To use thee cost lookup tool, you’ll need to know the zip code where the procedure took place. You also need to know the procedure you’d like to search. Because each procedure on the cost lookup tool is noted by a specific numeric medical (CPT) code, it’s generally more helpful to enter the specific code for a procedure, as this will better identify the procedure you are searching. If you don’t already know these codes, you can get them from your healthcare professional, or in some cases, from the Explanation of Benefits (EOB) form that you receive after having a procedure.
 
If you don’t know the CPT code, you can use the menu of procedures on the website. However, to better ensure that you are estimating the cost for the correct procedure, it is best to use the code.


What is a Current Procedural Terminology (CPT®) code and how do I find it?

Current Procedural Terminology (CPT) codes are numbers assigned to medical services and procedures. The codes are part of a uniform system maintained by the American Medical Association (AMA) and are used by medical professionals, facilities, and insurers.
 
Each code is unique and refers to a number and description for over 10,000 medical services and procedures. CPT codes are often used on medical bills to identify the specific services and procedures that are billed by the healthcare professional to you and/or your insurer. Most CPT codes are very specific. For example, the CPT code for a 15-minute office visit is different from the CPT code for a 30-minute office visit.
 
You may see a CPT code on your Explanation of Benefits (EOB) form. You can also ask your healthcare professional for the CPT code for a procedure or service you will undergo, or have already received.
 
When using the website, it is a good idea to use the CPT code to better ensure that you are researching the exact procedure you will undergo (or have already received.)

 
I don’t know the CPT code for my procedure. Can I use the cost lookup tool?

Yes. If you don’t know the CPT code for your procedure, you can use the menu of procedures on the website.  You will find these menus under Step 3 when using the FH Medical Cost Lookup.

 
What is a geozip?

FAIR Health organizes its data by geozip. A geozip is a geographical area generally defined by the first three digits of U.S. zip codes. Geozips may include areas defined by one three-digit zip code or a group of three-digit zip codes. The geographic areas, local billing patterns and the quantity of available data are taken into consideration when forming geozips. Geozips generally do not include zip codes in different states.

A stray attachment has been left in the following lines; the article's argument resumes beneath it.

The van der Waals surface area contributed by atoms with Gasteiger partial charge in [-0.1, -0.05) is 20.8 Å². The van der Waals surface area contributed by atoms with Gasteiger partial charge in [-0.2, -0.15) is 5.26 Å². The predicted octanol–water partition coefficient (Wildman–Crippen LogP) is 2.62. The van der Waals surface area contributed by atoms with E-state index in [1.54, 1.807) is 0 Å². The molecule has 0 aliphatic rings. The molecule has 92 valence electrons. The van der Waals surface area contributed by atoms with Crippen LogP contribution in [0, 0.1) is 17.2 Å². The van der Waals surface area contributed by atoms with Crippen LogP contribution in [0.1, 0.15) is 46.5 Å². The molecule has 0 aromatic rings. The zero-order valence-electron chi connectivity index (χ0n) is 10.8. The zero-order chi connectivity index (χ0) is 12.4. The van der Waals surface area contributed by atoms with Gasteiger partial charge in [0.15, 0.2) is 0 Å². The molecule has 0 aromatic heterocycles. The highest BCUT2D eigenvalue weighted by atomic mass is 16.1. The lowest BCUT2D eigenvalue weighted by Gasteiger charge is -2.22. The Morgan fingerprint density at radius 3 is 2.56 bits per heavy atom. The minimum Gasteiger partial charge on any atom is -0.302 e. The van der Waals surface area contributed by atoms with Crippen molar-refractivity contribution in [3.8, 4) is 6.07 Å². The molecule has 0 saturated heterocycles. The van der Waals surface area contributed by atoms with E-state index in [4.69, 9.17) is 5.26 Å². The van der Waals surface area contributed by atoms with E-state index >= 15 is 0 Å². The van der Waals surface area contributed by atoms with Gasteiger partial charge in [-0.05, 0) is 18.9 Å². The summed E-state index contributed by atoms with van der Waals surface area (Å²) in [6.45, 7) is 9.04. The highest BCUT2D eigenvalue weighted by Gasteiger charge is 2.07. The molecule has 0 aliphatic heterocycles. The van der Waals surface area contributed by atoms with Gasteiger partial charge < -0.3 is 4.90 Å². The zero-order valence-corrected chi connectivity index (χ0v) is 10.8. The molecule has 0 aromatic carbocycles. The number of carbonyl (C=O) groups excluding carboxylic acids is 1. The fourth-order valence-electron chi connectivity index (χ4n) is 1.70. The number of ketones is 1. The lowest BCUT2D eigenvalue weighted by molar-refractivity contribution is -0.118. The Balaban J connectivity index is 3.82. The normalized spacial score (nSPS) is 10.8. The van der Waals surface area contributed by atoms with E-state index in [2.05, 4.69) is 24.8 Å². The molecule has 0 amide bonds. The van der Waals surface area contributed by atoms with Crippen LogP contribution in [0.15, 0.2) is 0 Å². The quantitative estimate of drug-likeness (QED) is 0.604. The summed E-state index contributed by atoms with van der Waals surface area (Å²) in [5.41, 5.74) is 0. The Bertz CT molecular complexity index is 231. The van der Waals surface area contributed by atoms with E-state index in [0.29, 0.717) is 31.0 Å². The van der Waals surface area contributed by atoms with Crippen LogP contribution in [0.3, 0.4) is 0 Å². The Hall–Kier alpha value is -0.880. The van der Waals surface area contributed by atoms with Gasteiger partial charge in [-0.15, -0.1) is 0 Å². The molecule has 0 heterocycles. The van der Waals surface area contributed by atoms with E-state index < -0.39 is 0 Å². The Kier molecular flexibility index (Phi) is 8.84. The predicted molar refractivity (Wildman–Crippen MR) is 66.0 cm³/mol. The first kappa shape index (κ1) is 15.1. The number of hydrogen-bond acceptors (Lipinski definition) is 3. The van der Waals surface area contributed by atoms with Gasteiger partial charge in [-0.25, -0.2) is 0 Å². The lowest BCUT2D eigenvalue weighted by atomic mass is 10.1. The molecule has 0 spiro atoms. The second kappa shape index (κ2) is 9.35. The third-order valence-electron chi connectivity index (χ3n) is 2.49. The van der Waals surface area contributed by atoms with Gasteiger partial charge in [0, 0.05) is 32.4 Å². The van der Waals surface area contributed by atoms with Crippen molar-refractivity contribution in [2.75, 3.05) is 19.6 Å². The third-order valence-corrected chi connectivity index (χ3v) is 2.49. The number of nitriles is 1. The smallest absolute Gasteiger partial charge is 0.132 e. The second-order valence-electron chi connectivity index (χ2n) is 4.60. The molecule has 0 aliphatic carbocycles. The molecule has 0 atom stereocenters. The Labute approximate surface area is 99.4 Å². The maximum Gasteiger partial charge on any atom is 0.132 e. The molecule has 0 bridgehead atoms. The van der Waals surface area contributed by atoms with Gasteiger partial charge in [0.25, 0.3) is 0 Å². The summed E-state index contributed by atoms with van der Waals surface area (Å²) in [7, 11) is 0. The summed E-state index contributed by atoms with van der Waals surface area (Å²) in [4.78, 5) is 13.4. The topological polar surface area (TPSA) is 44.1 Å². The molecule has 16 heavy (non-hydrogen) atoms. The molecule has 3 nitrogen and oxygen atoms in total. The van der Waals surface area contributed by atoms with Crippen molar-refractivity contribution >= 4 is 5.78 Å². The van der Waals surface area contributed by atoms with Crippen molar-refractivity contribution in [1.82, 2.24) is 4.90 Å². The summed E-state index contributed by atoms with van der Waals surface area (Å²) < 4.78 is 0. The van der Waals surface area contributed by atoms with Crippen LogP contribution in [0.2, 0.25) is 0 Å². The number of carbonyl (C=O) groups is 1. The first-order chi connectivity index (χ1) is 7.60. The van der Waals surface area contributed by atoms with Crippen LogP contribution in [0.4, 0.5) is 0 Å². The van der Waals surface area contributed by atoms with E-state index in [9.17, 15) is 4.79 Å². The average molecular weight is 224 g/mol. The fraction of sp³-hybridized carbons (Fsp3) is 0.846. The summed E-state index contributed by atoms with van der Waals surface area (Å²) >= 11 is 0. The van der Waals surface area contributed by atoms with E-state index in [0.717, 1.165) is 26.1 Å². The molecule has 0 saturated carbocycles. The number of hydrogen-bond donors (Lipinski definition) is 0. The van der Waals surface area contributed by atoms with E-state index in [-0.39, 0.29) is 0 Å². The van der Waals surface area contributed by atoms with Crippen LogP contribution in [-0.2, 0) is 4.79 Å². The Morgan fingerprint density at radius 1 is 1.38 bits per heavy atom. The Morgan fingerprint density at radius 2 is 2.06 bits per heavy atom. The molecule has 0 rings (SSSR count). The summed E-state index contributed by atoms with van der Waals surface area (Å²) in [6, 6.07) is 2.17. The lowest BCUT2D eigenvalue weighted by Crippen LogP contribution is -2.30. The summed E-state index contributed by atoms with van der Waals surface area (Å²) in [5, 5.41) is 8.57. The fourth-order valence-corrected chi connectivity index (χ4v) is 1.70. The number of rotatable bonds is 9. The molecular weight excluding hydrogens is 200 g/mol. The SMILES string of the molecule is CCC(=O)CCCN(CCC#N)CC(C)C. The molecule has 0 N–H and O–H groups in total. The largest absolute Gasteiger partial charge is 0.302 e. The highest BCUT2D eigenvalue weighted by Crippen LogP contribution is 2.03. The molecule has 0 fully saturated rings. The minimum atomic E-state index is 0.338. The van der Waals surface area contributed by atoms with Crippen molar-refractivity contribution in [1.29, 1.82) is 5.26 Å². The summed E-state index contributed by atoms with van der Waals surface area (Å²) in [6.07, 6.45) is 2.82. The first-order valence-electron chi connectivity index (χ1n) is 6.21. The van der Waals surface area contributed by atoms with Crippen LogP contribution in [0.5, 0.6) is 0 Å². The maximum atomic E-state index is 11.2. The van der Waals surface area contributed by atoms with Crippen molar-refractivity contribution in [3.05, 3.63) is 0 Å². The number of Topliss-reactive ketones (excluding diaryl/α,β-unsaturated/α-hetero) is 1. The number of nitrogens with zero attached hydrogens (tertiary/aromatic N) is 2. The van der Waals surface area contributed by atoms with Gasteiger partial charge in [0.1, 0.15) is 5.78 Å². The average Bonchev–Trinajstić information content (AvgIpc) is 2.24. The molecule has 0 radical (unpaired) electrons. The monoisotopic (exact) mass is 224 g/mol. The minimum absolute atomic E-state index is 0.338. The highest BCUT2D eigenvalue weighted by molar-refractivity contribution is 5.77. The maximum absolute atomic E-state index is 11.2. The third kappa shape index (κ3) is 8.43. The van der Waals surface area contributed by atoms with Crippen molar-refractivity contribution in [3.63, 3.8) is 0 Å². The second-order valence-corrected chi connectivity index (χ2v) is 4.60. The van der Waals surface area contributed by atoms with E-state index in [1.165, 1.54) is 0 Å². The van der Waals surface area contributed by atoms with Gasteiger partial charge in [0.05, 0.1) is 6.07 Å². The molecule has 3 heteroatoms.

When you look up a cost estimate on the website, the results will be based on billed charges for procedures or services in the FAIR Health database that were performed in your geozip.

 
What is a percentile?

A percentile is a statistical measure that represents the value below which a specific percentage of observations fall. For example, 80% of the charges in the FAIR Health database for a procedure code in a geographic area are less than or equal to the value for the 80th percentile. Similarly, 50% of the charges in the database are less than or equal to the value for the 50th percentile. Percentiles are important because they are used by many insurers to determine the highest level of a billed charge that they will consider for reimbursement. 
 

Search Limits


Why does the website limit the number of searches I can conduct?

FAIR Health’s license agreements with external parties place limits on the number of medical searches that can be done on the site.   

When looking up medical costs, you can conduct 20 searches, consisting of one medical code each, per week. Inputting a procedure code counts as one search. Search limits are reset at the end of the weekly search period to enable consumers to estimate costs for additional codes. 

FAIR Health uses a computer’s IP address to track searches. If you are using a computer for which the IP address is shared throughout an office, library or other organization, you may reach the limit before you have personally conducted 20 searches.  
 
The site is designed for consumer use. It is expected that in most cases, consumers will be able to meet their needs before reaching the search limit. For information on licensing FAIR Health data for healthcare professionals and commercial businesses, contact info@fairhealth.org.

Do the search limits reset?

Yes. The medical search limit resets after a week.